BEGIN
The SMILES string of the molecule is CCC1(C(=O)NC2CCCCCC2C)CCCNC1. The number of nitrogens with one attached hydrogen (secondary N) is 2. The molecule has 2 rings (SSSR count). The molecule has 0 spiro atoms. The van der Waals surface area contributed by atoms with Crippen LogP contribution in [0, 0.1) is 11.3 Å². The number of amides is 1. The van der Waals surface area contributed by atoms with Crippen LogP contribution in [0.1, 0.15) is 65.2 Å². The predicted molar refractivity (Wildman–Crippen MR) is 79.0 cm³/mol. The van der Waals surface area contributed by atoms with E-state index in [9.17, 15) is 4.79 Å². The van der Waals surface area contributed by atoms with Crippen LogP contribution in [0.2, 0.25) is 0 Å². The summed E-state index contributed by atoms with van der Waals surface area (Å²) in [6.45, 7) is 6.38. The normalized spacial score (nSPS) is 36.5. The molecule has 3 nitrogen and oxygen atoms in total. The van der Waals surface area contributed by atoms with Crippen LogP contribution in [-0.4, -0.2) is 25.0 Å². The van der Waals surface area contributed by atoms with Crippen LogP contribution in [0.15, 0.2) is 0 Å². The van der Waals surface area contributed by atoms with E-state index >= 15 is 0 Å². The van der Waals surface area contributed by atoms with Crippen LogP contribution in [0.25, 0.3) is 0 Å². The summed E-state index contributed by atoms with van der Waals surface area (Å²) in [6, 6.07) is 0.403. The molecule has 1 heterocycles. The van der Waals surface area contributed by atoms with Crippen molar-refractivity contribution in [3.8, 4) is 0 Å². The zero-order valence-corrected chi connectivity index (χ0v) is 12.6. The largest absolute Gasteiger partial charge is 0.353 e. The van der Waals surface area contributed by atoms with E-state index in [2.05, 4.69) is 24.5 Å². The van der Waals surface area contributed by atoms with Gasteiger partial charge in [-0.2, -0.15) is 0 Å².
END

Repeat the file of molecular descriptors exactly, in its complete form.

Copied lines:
The SMILES string of the molecule is CCC1(C(=O)NC2CCCCCC2C)CCCNC1. The number of nitrogens with one attached hydrogen (secondary N) is 2. The molecule has 2 rings (SSSR count). The molecule has 0 spiro atoms. The van der Waals surface area contributed by atoms with Crippen LogP contribution in [0, 0.1) is 11.3 Å². The number of amides is 1. The van der Waals surface area contributed by atoms with Crippen LogP contribution in [0.1, 0.15) is 65.2 Å². The predicted molar refractivity (Wildman–Crippen MR) is 79.0 cm³/mol. The van der Waals surface area contributed by atoms with E-state index in [9.17, 15) is 4.79 Å². The van der Waals surface area contributed by atoms with Crippen LogP contribution in [0.2, 0.25) is 0 Å². The summed E-state index contributed by atoms with van der Waals surface area (Å²) in [6.45, 7) is 6.38. The normalized spacial score (nSPS) is 36.5. The molecule has 3 nitrogen and oxygen atoms in total. The van der Waals surface area contributed by atoms with Crippen LogP contribution in [-0.4, -0.2) is 25.0 Å². The van der Waals surface area contributed by atoms with Crippen LogP contribution in [0.15, 0.2) is 0 Å². The van der Waals surface area contributed by atoms with E-state index >= 15 is 0 Å². The van der Waals surface area contributed by atoms with Crippen LogP contribution in [0.25, 0.3) is 0 Å². The summed E-state index contributed by atoms with van der Waals surface area (Å²) in [6, 6.07) is 0.403. The molecule has 1 heterocycles. The van der Waals surface area contributed by atoms with Crippen molar-refractivity contribution in [3.8, 4) is 0 Å². The zero-order valence-corrected chi connectivity index (χ0v) is 12.6. The largest absolute Gasteiger partial charge is 0.353 e. The van der Waals surface area contributed by atoms with E-state index in [2.05, 4.69) is 24.5 Å². The van der Waals surface area contributed by atoms with Gasteiger partial charge in [-0.2, -0.15) is 0 Å².